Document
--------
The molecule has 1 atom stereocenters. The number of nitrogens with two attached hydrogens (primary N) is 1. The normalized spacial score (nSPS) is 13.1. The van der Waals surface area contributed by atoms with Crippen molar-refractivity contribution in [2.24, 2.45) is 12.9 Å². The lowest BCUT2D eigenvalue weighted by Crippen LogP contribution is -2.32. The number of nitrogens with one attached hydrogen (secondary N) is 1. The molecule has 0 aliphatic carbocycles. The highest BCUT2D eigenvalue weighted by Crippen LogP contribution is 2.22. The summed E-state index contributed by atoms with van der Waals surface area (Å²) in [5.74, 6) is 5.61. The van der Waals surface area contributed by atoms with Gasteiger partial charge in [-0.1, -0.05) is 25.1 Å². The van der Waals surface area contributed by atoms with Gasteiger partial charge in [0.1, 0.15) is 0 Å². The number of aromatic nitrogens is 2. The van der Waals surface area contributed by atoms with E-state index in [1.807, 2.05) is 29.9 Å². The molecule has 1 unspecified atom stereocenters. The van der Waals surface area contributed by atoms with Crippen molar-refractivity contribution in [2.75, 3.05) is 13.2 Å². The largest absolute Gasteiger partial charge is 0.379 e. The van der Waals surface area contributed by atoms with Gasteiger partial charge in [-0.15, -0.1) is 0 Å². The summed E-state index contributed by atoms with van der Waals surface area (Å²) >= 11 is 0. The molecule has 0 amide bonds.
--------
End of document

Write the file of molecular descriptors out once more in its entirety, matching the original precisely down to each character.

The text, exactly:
The molecule has 1 atom stereocenters. The number of nitrogens with two attached hydrogens (primary N) is 1. The normalized spacial score (nSPS) is 13.1. The van der Waals surface area contributed by atoms with Crippen molar-refractivity contribution in [2.24, 2.45) is 12.9 Å². The lowest BCUT2D eigenvalue weighted by Crippen LogP contribution is -2.32. The number of nitrogens with one attached hydrogen (secondary N) is 1. The molecule has 0 aliphatic carbocycles. The highest BCUT2D eigenvalue weighted by Crippen LogP contribution is 2.22. The summed E-state index contributed by atoms with van der Waals surface area (Å²) in [5.74, 6) is 5.61. The van der Waals surface area contributed by atoms with Gasteiger partial charge in [-0.1, -0.05) is 25.1 Å². The van der Waals surface area contributed by atoms with Gasteiger partial charge in [0.1, 0.15) is 0 Å². The number of aromatic nitrogens is 2. The van der Waals surface area contributed by atoms with E-state index in [1.807, 2.05) is 29.9 Å². The molecule has 1 unspecified atom stereocenters. The van der Waals surface area contributed by atoms with Crippen molar-refractivity contribution in [2.75, 3.05) is 13.2 Å². The largest absolute Gasteiger partial charge is 0.379 e. The van der Waals surface area contributed by atoms with Gasteiger partial charge in [-0.15, -0.1) is 0 Å². The summed E-state index contributed by atoms with van der Waals surface area (Å²) >= 11 is 0. The molecule has 0 amide bonds.